Community Led Total Sanitation Zambia
Empowering self-help sanitation in rural communities
Category: Millennium goals water and sanitation
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- 120.000 people access to safe drinking water and sanitation
- 70 schools with safe drinking water and sanitation
- CLTS is accepted as a national policy
• The rural and peri-urban communities and schools in the project areas have obtained the 100% Open Defecation Free (ODF) status.
• Adequate sanitation and hygiene practices are applied by the persons in the project areas.
• Empowered communities have effectively developed their own sanitation and hygiene systems and maintain them.
• Country specific models of the CLTS approach are developed.
• Local entrepreneurs are trained to construct and build affordable sanitation.
Details of current status
Esides sanitation the project in Zambia will also focus on the provision of water for multiple uses (MUS). By the end of August 2011, 40 wells have been protected, 27 tube wells have been drilled and 26.834 people have gained access to safe water. Also, 211 of the 600 targeted villages have been triggered and 69 have gained the ODF status. During the first one and a half year, the program mainly focussed on providing the water points. Now that the water points are in place, the program in 2012 will focus more on the sanitation and nutrition component. Communities will be stimulated to set up nutrition gardens around the water points, and an additional 200 communities will be triggered in order to reach the target of 600 villages. Also sanitation will be improved in 5 more schools, and community hygiene promotion activities will be set up through the use of purchase of Information Education and Communication (EIC) materials and through participation in international events like World Toilet Day and World Hand washing Day.
Monitoring and evaluation will be an on-going activity throughout the life of the project. In 2012 special attention will be given to the verification, certification and ODF celebrations, in which monitoring plays a crucial role.
Details of project plan
• To empower the population to install by itself appropriate sanitation facilities and undertake proper hygiene practices through the approaches of Community Led Total Sanitation (CLTS) School Led Total Sanitation (SLTS) and Urban Total Sanitation (UTS).
• To engage and assist the (local) authorities in the process for continuation and scaling up to reach (much) more persons.
• To engage the private sector in construction and maintenance of the toilets.
• To develop national and international networks for lobby and advocacy on this low cost sanitation approach, for exchange and coordination between organisations, and for action research towards best and acceptable approach models.
• To start with an inception phase for better coordination and network development (estimated 6 months) , followed by the implementation (3.5 yrs), and a final year to assure sustainability.
When all households in a community have built their own toilet and improved their hygiene practices, the number of waterborne diseases and deaths will reduce, especially among children.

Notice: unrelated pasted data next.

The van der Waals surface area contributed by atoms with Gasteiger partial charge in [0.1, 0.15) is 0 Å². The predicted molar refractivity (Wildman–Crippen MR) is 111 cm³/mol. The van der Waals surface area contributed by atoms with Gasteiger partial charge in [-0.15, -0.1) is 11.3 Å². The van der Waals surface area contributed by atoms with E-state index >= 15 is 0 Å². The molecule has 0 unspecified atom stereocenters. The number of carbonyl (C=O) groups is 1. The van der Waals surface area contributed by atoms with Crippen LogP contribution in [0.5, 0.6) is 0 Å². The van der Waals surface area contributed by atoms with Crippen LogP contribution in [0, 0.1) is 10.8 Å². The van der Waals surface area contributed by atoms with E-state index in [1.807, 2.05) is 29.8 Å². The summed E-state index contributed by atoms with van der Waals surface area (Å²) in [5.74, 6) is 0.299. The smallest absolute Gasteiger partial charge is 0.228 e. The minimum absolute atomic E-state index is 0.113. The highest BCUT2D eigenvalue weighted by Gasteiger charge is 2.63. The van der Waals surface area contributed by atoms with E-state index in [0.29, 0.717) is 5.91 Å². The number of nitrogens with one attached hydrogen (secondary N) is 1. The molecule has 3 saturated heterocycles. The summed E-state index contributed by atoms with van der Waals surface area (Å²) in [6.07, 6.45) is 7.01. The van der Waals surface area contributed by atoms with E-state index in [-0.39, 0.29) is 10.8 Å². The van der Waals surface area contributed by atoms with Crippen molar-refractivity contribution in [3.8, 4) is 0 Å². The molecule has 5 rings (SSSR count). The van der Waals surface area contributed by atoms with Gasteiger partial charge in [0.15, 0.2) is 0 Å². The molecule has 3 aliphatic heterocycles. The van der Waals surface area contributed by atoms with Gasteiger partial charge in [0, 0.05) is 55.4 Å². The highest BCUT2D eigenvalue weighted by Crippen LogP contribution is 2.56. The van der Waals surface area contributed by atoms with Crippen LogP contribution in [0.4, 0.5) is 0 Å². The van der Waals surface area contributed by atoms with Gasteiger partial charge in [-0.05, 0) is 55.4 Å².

Spin off and market impact
Besides the health impact, communities have also obtained tools to organize themselves and improve their living conditions through collective actions, like improving the drinking water supply or solid waste collection, without external subsidy.
Let communities first attain ODF and then provide safe drinking water which should then be followed by the livelihood component.
Community Led Total Sanitation
Community Led Total Sanitation (CLTS) is a sanitation promotion strategy that focuses on igniting a change in sanitation behaviour. CLTS focuses on the dangers of open defecation and emphasizes the sense of disgust about this practice. Social solidarity, help and cooperation among the households in the community are a common and vital element in CLTS.
Through the CLTS approach awareness is raised on sanitation and hygiene practices in rural communities, and the population is triggered into collective action to improve the hygiene situation by themselves. When communities reach the status “100% Open Defecation Free (ODF)”the community receives an official certificate and the occasion is celebrated.
The goal of CLTS is for communities to reach Open Defecation Free (ODF) status. The approach includes the following steps:
1. Organise a village meeting and discuss their current sanitation practices
2. Visit sites of open defecation by with community members and leaders.
3. Community members will map out the areas of open defecation.
4. The community members will work out how much human waste they produce in total per week, year etc.
5. The community draws up an action plan to tackle the situation.
6. Health and hygiene promotion sessions are carried out.
7. Construction of latrines
8. Community is awarded the ODF status and a sign is erected at the entrance of the village.
Plan was among the first organisations to introduce the CLTS approach in Africa. The approach is successful and other organisations like Unicef, WSP, WaterAid have also start using the approach in Africa.
In Ethiopia Plan mainly uses the School Led Total Sanitation (SLTS) Approach in which schools serve as centres of change within the communities. School children bring home the lessons learned on toilet use and hygiene behaviour and influence their families and other children in the community.